A Message from Mouse on the Heels of the Election: A Call to Interrogate the Fundamentals and Root Causes of our Fracturing Educational System
“Jill’s a mom — a military mom — and an educator. She has dedicated her life to education, but teaching isn’t just what she does — it’s who she is. For America’s educators, this is a great day: You’re going to have one of your own in the White House, and Jill is going to make a great first lady,” stated President-elect Biden. I was with my friends, some educators themselves, and we all cheered. Education these last eight months during Covid-19, this pandemic, these last four years, and arguably for several decades has faced many challenges.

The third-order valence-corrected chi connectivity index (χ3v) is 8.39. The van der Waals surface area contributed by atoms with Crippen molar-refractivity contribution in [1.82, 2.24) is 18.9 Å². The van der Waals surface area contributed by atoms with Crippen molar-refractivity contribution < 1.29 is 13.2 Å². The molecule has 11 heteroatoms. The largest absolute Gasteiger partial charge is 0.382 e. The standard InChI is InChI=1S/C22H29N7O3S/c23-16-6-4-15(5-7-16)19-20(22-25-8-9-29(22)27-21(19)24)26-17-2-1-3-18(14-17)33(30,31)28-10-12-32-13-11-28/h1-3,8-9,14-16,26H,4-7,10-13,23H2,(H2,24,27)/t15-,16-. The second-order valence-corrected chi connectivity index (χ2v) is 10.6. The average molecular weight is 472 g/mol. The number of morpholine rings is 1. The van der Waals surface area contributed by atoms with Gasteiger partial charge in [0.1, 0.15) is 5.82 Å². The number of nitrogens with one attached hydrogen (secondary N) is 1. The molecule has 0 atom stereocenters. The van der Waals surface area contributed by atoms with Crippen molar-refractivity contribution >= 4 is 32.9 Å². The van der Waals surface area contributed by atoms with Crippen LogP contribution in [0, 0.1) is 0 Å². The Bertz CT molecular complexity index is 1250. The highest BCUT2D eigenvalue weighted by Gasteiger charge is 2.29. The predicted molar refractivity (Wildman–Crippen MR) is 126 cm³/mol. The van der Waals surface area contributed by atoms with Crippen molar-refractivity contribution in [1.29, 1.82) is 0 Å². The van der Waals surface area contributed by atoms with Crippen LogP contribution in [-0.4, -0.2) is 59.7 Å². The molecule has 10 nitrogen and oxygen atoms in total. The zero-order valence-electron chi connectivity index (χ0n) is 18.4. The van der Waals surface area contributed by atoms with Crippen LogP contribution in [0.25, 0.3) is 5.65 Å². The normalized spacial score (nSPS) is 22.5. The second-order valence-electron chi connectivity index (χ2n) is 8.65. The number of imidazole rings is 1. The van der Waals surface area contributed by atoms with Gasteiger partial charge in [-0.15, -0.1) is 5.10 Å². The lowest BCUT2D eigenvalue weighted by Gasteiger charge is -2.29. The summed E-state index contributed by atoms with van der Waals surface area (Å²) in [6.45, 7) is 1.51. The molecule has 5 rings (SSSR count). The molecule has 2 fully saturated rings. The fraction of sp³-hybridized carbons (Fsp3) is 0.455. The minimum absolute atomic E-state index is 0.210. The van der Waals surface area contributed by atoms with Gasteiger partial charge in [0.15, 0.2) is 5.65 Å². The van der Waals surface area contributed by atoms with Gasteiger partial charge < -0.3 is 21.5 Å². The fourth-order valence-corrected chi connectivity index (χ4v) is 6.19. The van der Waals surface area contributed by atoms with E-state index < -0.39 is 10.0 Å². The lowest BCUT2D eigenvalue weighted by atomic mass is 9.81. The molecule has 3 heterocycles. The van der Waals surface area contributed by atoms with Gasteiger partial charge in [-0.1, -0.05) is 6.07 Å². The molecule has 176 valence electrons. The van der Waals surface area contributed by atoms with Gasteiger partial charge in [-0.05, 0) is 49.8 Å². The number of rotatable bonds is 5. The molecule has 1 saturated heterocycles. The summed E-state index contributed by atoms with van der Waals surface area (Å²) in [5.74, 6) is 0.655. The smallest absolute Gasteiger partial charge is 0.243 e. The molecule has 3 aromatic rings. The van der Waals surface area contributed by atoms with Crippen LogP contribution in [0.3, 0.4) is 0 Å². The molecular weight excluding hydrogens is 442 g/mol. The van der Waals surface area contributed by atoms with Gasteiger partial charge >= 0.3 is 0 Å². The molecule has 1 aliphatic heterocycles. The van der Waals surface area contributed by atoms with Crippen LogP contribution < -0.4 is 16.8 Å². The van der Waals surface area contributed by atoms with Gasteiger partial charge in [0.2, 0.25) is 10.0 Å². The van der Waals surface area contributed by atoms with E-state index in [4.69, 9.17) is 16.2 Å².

We are hopeful that now that there is someone with direct classroom experience in office education can and will look different.
It is with this hope that we offer up thoughts that are central and long-standing within education that we’d like to see addressed during this administration:
- Valuing educators and the teaching profession
- Evaluate systemically racist infrastructures, practices, and policies within schools (overall & on a more local level) and then institute equitable structures, practices & policies
- Fairness in educating all learners: children with disabilities, multilingual learners
- Defining what education looks like in the Modern Age
- Restructuring our educational system for equitable access & cultivating a society that is truly career & college ready